Colored stone and glass integrated with brass and bronze insets provide a colorful foundation for the ground-floor rotunda of Curtiss Hall in All the Way Home by Julie Chang. Using epoxy terrazzo, Chang portrays aspects of agriculture that include a flowering soybean, wind energy, brass weevils and bronze cow hoofprints. Overlapped with a strong circular arrow, the interconnectivity of agriculture is emphasized.
A Sustained Legacy: Advancing Science, Students, Farms, the World
Created with tens of thousands of pieces of stained glass by ISU alum Clint Hansen, A Sustained Legacy: Advancing Science, Students, Farms, the World was installed in May. Hansen spent more than a year working on the mural, incorporating suggestions of animal scientists. Funded by ISU alumni Rich and Nancy Degner and the Art in Public State Buildings program, the piece was commissioned to be a timeless representation of agriculture and technology. The 40-foot-by-6-foot work features youth caring for and showing livestock and includes former department chair Maynard Hogberg. (See page 36 to learn more about the mural and about Rich and Nancy Degner.)
The Dean’s Gallery in Curtiss Hall celebrates the rich history of agriculture and life sciences at Iowa State. Opened in 2012, the gallery transformed the entrance to the dean’s office suite from a cluttered corridor to a warm gathering space welcoming visitors and students.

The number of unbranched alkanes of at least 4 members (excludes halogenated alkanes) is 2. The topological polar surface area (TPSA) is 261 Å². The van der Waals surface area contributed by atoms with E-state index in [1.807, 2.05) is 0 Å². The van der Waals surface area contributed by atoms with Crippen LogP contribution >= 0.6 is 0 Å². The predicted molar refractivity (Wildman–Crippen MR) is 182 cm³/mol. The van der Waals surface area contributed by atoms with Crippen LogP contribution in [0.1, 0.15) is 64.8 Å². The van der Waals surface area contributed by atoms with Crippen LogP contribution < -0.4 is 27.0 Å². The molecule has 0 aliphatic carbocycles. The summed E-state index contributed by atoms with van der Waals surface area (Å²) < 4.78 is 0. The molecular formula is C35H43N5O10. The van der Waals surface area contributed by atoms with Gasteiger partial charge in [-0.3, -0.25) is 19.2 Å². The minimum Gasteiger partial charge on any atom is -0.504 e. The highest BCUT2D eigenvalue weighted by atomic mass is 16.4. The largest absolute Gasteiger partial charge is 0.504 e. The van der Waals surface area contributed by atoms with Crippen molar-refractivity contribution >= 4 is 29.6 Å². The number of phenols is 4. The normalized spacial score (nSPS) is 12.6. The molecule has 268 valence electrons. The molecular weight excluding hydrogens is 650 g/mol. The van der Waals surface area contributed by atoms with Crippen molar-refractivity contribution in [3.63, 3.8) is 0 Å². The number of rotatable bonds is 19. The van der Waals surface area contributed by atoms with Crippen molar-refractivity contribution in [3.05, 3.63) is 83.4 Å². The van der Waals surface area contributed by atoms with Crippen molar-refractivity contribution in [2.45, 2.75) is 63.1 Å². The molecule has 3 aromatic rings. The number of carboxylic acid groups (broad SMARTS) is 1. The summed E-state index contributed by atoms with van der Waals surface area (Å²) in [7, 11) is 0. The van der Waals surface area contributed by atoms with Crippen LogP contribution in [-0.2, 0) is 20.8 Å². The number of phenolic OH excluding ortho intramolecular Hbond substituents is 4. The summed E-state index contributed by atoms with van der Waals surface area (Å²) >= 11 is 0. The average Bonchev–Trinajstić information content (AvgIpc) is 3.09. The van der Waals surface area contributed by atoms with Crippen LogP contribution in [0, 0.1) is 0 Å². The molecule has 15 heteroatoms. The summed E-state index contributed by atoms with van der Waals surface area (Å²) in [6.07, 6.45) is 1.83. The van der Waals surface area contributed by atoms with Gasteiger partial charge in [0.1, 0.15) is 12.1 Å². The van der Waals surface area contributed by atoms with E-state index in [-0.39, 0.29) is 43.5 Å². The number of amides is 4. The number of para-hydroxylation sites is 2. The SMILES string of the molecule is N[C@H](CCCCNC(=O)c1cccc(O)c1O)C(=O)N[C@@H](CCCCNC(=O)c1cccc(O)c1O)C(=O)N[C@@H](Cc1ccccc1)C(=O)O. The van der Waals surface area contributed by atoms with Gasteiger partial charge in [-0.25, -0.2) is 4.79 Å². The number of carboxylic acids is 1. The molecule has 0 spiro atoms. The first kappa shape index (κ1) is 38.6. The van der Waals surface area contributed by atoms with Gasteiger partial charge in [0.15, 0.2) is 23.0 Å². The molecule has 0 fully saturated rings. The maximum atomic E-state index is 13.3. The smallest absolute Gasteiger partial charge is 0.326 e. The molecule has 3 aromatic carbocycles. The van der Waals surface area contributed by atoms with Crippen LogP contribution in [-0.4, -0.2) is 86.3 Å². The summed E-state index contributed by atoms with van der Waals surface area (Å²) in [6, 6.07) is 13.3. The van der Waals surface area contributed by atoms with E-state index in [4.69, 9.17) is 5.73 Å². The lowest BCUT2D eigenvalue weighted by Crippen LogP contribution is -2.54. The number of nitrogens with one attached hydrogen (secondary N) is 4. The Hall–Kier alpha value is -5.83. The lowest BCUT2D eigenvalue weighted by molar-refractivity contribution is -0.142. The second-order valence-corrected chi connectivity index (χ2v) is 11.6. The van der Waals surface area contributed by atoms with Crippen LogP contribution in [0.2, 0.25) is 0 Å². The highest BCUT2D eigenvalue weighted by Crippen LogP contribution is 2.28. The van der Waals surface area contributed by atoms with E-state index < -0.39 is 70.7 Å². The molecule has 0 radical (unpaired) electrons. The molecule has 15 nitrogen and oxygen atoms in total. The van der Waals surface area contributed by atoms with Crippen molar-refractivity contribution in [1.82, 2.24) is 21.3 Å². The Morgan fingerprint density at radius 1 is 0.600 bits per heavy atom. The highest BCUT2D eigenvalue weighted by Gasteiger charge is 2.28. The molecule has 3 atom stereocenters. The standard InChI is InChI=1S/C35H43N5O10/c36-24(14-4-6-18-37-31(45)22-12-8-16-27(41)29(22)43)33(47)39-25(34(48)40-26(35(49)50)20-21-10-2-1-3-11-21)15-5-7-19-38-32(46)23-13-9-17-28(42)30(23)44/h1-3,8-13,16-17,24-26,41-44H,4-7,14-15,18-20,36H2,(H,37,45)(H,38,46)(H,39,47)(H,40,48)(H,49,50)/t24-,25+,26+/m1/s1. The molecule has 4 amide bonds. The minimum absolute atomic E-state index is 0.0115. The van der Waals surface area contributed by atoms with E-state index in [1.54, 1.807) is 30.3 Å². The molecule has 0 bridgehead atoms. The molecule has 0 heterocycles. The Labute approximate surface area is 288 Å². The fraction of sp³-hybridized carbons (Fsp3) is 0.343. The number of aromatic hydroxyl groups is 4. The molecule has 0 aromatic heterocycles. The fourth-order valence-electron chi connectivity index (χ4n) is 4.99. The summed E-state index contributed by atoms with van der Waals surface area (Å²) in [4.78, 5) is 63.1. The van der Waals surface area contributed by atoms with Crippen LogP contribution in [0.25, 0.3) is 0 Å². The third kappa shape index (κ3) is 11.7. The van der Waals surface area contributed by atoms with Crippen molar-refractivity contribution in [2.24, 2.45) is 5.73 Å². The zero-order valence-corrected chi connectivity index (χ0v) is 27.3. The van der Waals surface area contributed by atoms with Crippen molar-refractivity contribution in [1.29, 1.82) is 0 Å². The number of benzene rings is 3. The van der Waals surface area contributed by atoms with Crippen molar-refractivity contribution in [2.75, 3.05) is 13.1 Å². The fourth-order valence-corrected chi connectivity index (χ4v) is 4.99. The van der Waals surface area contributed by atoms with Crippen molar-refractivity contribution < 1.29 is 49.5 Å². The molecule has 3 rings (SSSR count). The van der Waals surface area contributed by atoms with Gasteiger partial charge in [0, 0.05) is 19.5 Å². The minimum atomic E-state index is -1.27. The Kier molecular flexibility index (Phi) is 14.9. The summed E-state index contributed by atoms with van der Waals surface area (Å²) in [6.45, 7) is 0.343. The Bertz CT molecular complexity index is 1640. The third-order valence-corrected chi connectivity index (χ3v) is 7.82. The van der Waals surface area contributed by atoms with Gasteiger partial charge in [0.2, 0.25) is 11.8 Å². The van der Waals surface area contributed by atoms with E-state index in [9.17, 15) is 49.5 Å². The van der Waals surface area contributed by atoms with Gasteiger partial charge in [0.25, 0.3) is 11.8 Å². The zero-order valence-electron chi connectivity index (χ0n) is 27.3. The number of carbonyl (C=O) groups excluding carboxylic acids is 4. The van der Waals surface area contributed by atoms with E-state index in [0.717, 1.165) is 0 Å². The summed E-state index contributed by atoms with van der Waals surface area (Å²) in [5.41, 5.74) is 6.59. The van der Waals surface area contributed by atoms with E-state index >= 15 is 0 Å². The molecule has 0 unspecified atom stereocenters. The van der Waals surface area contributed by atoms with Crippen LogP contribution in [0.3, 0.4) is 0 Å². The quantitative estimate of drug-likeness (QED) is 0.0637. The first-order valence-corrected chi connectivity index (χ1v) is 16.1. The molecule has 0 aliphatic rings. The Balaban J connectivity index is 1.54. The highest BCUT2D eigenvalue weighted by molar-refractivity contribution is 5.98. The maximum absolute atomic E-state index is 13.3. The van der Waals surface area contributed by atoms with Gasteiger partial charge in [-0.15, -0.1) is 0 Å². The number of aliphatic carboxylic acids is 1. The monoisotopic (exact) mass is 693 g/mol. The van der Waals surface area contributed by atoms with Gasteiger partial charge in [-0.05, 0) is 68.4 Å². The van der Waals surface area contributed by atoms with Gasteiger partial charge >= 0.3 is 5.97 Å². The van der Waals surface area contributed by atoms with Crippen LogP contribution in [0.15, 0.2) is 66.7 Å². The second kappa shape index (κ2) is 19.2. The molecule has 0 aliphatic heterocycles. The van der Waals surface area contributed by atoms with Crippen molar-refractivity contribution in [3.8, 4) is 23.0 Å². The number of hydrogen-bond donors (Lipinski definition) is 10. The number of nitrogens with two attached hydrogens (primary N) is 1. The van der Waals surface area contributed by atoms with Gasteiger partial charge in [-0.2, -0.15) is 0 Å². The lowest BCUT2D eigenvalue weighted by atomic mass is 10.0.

George Washington Carver, a sculpture by Christian Petersen, welcomes visitors to the gallery. Other Petersen works featured include casts of the well-known Fountain of the Four Seasons and 4-H Calf. Historic judging trophies provide links to the college’s past and paintings by Iowa artist Ellen Wagener line the walls. Wagener’s work in pastel relays the drama of Iowa weather in all four seasons, including the formidable Cyclone.
Honoring a “Magic Connection”
A work of art gifted by Iowa State alumni Jim and Marcia Borel is the newest centerpiece of the Dean’s Gallery. Do you Know What’s Inside This Flower? George Washington Carver Mentors a Young Henry A. Wallace, is featured as a poster on the following pages. Jim (’78 agricultural business) is the executive vice president of DuPont and a member of the company’s Office of the Chief Executive.